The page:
By Lee Bullen
An endangered bittern, a large marsh bird of the heron family, is the first of its species in Western Australia to be fitted with a solar-powered transmitter, allowing conservationists to learn more about its habits and movements.
“Bushy” the bittern’s tracker is “now providing valuable information about his movements and wetland use to DBCA [Department of Biodiversity, Conservation and Attractions] scientists and BirdLife Australia,” according to the region’s Parks and Wildlife Service.
“Australasian bitterns, which are endangered in Western Australia, are rare and extremely difficult to observe so their habits and movements within and between wetlands are very poorly known. Information on Bushy’s movement will give researchers a previously impossible glimpse into the life of this rarely seen inhabitant of the wetlands of southwestern Australia,” the parks service said in an online post.
“Bushy was captured in a wetland in the Lake Pleasant View suite near Manypeaks, east of Albany. As well as Bushy’s location, the transmitter records environmental variables like temperature, humidity and light intensity, and data that can be used to understand flight characteristics such as velocity and acceleration — information vital for the long-term survival of bittern and other wetland fauna,” the parks service said.
BirdLife Australia’s website says: “The Bittern Project was started in 2007 in response to concerns over the plight of the Australasian and Australian Little Bittern. Our research has revealed that the Australasian bittern is indeed threatened and through our efforts has been added to the EPBC list [Environment Protection and Biodiversity Conservation] as endangered, while the Australian Little Bittern has less precise habitat requirements and hence not currently threatened.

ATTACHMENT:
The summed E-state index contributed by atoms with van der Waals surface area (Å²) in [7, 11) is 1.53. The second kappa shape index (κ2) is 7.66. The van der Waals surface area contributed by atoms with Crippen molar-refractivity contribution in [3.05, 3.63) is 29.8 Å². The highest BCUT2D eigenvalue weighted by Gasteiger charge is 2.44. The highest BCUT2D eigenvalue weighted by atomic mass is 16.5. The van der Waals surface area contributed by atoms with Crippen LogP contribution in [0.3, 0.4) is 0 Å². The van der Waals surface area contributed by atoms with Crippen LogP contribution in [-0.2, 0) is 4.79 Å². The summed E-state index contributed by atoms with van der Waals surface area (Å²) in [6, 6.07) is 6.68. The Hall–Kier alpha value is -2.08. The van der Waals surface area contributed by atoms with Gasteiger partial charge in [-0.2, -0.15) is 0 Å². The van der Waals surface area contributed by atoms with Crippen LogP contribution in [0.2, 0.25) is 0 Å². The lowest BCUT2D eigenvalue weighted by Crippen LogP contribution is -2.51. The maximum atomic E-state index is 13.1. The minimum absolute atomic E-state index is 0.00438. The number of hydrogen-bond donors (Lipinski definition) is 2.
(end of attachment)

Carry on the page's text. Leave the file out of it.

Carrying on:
“This project aims to help ensure the long-term survival of bitterns as well as other species which inhabit the freshwater wetlands.
“Australasian bitterns specialize in living in dense beds of reeds and rushes, where they are surprisingly difficult to see, as they are particularly well camouflaged. Added to this, when alarmed, they stand still with neck stretched upwards and bill pointing skywards. Sometimes they even sway in the breeze, in time with the surrounding reeds,” the website says.
“This combination makes them blend in remarkably well with the surrounding vegetation. It is hardly surprising that the species is seldom recorded.”
Under Australia’s Environment Protection and Biodiversity Conservation Act, “new categories have been added for listed threatened species and ecological communities. Critically endangered, conservation dependent and extinct in the wild have been added to the previous categories of endangered, vulnerable and extinct for threatened species and critically endangered and vulnerable have been added to the previous category of endangered for ecological communities,” the agency’s website says.
“The definition of a species under the EPBC Act includes sub-species and distinct populations that the Minister has determined to be species for the purposes of the Act.”
Edited by Judith Isacoff and Kristen Butler
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